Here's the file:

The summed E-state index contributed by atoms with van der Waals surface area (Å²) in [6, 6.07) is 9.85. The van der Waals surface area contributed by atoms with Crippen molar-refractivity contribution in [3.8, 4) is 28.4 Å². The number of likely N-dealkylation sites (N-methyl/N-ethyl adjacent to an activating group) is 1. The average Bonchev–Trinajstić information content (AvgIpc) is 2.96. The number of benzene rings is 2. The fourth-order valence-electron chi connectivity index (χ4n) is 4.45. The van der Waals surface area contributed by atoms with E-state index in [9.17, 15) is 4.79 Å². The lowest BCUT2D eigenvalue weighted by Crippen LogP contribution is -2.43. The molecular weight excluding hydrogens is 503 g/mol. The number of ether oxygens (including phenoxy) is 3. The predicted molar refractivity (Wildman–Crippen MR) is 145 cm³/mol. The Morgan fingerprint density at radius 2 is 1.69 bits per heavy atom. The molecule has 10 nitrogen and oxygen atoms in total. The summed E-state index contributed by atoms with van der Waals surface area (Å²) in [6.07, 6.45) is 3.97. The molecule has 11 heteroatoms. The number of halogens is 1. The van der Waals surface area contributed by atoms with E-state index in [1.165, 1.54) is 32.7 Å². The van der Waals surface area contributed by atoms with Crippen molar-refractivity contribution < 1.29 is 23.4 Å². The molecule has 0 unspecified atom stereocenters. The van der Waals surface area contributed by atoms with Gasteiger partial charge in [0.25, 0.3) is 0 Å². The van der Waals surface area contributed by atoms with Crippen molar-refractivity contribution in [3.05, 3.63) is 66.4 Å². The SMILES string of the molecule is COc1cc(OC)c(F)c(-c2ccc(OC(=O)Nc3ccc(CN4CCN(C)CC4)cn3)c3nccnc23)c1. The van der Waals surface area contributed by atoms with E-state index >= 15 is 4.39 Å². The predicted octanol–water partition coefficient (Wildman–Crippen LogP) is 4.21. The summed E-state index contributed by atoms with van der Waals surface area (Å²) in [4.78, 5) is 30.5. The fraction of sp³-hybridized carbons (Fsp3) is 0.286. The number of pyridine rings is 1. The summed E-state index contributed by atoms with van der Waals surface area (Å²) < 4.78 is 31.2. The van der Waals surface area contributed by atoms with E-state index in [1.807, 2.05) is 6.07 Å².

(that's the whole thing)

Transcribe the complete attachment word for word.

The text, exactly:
The summed E-state index contributed by atoms with van der Waals surface area (Å²) in [6, 6.07) is 9.85. The van der Waals surface area contributed by atoms with Crippen molar-refractivity contribution in [3.8, 4) is 28.4 Å². The number of likely N-dealkylation sites (N-methyl/N-ethyl adjacent to an activating group) is 1. The average Bonchev–Trinajstić information content (AvgIpc) is 2.96. The number of benzene rings is 2. The fourth-order valence-electron chi connectivity index (χ4n) is 4.45. The van der Waals surface area contributed by atoms with E-state index in [9.17, 15) is 4.79 Å². The lowest BCUT2D eigenvalue weighted by Crippen LogP contribution is -2.43. The molecular weight excluding hydrogens is 503 g/mol. The number of ether oxygens (including phenoxy) is 3. The predicted molar refractivity (Wildman–Crippen MR) is 145 cm³/mol. The Morgan fingerprint density at radius 2 is 1.69 bits per heavy atom. The molecule has 10 nitrogen and oxygen atoms in total. The summed E-state index contributed by atoms with van der Waals surface area (Å²) in [6.07, 6.45) is 3.97. The molecule has 11 heteroatoms. The number of halogens is 1. The van der Waals surface area contributed by atoms with E-state index in [1.165, 1.54) is 32.7 Å². The van der Waals surface area contributed by atoms with Crippen molar-refractivity contribution < 1.29 is 23.4 Å². The molecule has 0 unspecified atom stereocenters. The van der Waals surface area contributed by atoms with Gasteiger partial charge in [0.25, 0.3) is 0 Å². The van der Waals surface area contributed by atoms with Crippen molar-refractivity contribution in [3.05, 3.63) is 66.4 Å². The SMILES string of the molecule is COc1cc(OC)c(F)c(-c2ccc(OC(=O)Nc3ccc(CN4CCN(C)CC4)cn3)c3nccnc23)c1. The van der Waals surface area contributed by atoms with E-state index >= 15 is 4.39 Å². The predicted octanol–water partition coefficient (Wildman–Crippen LogP) is 4.21. The summed E-state index contributed by atoms with van der Waals surface area (Å²) in [4.78, 5) is 30.5. The fraction of sp³-hybridized carbons (Fsp3) is 0.286. The number of pyridine rings is 1. The summed E-state index contributed by atoms with van der Waals surface area (Å²) < 4.78 is 31.2. The van der Waals surface area contributed by atoms with E-state index in [1.807, 2.05) is 6.07 Å².